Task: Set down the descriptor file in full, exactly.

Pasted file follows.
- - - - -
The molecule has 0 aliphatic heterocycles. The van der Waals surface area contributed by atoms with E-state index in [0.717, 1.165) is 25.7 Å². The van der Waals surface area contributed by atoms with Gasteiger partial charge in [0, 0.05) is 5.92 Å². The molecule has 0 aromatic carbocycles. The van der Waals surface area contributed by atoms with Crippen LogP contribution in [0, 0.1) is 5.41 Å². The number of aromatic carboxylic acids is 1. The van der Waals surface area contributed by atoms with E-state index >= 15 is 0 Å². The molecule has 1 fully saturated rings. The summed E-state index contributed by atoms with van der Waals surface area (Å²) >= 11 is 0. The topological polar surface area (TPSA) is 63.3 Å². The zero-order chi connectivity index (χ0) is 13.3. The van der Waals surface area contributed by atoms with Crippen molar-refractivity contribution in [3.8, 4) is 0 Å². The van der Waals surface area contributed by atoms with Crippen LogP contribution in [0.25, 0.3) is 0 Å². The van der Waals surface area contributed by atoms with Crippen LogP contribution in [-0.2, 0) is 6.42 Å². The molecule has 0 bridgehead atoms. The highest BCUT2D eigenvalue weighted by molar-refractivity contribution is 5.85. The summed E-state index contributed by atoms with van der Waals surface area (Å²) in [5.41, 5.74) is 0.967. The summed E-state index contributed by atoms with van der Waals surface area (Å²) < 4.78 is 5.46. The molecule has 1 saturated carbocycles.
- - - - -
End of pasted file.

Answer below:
The molecule has 0 aliphatic heterocycles. The van der Waals surface area contributed by atoms with E-state index in [0.717, 1.165) is 25.7 Å². The van der Waals surface area contributed by atoms with Gasteiger partial charge in [0, 0.05) is 5.92 Å². The molecule has 0 aromatic carbocycles. The van der Waals surface area contributed by atoms with Crippen LogP contribution in [0, 0.1) is 5.41 Å². The number of aromatic carboxylic acids is 1. The van der Waals surface area contributed by atoms with E-state index >= 15 is 0 Å². The molecule has 1 fully saturated rings. The summed E-state index contributed by atoms with van der Waals surface area (Å²) >= 11 is 0. The topological polar surface area (TPSA) is 63.3 Å². The zero-order chi connectivity index (χ0) is 13.3. The van der Waals surface area contributed by atoms with Crippen molar-refractivity contribution in [3.8, 4) is 0 Å². The van der Waals surface area contributed by atoms with Crippen LogP contribution in [0.25, 0.3) is 0 Å². The van der Waals surface area contributed by atoms with Crippen LogP contribution in [-0.2, 0) is 6.42 Å². The molecule has 0 bridgehead atoms. The highest BCUT2D eigenvalue weighted by molar-refractivity contribution is 5.85. The summed E-state index contributed by atoms with van der Waals surface area (Å²) in [5.41, 5.74) is 0.967. The summed E-state index contributed by atoms with van der Waals surface area (Å²) < 4.78 is 5.46. The molecule has 1 saturated carbocycles.